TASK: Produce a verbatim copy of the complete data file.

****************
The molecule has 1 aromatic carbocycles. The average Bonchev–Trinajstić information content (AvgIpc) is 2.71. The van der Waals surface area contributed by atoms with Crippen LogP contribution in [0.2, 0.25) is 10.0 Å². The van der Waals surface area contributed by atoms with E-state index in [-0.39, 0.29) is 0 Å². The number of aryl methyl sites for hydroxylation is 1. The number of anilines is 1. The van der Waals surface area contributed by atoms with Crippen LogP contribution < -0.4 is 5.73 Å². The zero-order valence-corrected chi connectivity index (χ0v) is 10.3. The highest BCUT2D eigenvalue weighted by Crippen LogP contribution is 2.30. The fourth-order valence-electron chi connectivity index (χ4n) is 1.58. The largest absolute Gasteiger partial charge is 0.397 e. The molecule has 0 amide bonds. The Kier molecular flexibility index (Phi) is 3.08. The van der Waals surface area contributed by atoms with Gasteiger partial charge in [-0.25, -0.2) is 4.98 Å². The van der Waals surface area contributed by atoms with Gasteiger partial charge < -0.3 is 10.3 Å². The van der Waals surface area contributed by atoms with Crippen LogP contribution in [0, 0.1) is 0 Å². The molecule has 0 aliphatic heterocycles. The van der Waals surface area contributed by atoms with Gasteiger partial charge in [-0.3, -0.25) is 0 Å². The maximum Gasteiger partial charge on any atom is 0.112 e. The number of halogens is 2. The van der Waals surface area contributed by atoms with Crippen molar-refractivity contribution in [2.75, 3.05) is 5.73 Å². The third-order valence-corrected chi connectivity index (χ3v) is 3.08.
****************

The molecule has 1 aromatic carbocycles. The average Bonchev–Trinajstić information content (AvgIpc) is 2.71. The van der Waals surface area contributed by atoms with Crippen LogP contribution in [0.2, 0.25) is 10.0 Å². The van der Waals surface area contributed by atoms with E-state index in [-0.39, 0.29) is 0 Å². The number of aryl methyl sites for hydroxylation is 1. The number of anilines is 1. The van der Waals surface area contributed by atoms with Crippen LogP contribution < -0.4 is 5.73 Å². The zero-order valence-corrected chi connectivity index (χ0v) is 10.3. The highest BCUT2D eigenvalue weighted by Crippen LogP contribution is 2.30. The fourth-order valence-electron chi connectivity index (χ4n) is 1.58. The largest absolute Gasteiger partial charge is 0.397 e. The molecule has 0 amide bonds. The Kier molecular flexibility index (Phi) is 3.08. The van der Waals surface area contributed by atoms with Gasteiger partial charge in [-0.25, -0.2) is 4.98 Å². The van der Waals surface area contributed by atoms with Gasteiger partial charge < -0.3 is 10.3 Å². The van der Waals surface area contributed by atoms with Crippen LogP contribution in [0, 0.1) is 0 Å². The molecule has 0 aliphatic heterocycles. The van der Waals surface area contributed by atoms with Gasteiger partial charge in [-0.3, -0.25) is 0 Å². The maximum Gasteiger partial charge on any atom is 0.112 e. The number of halogens is 2. The van der Waals surface area contributed by atoms with Crippen molar-refractivity contribution in [2.75, 3.05) is 5.73 Å². The third-order valence-corrected chi connectivity index (χ3v) is 3.08.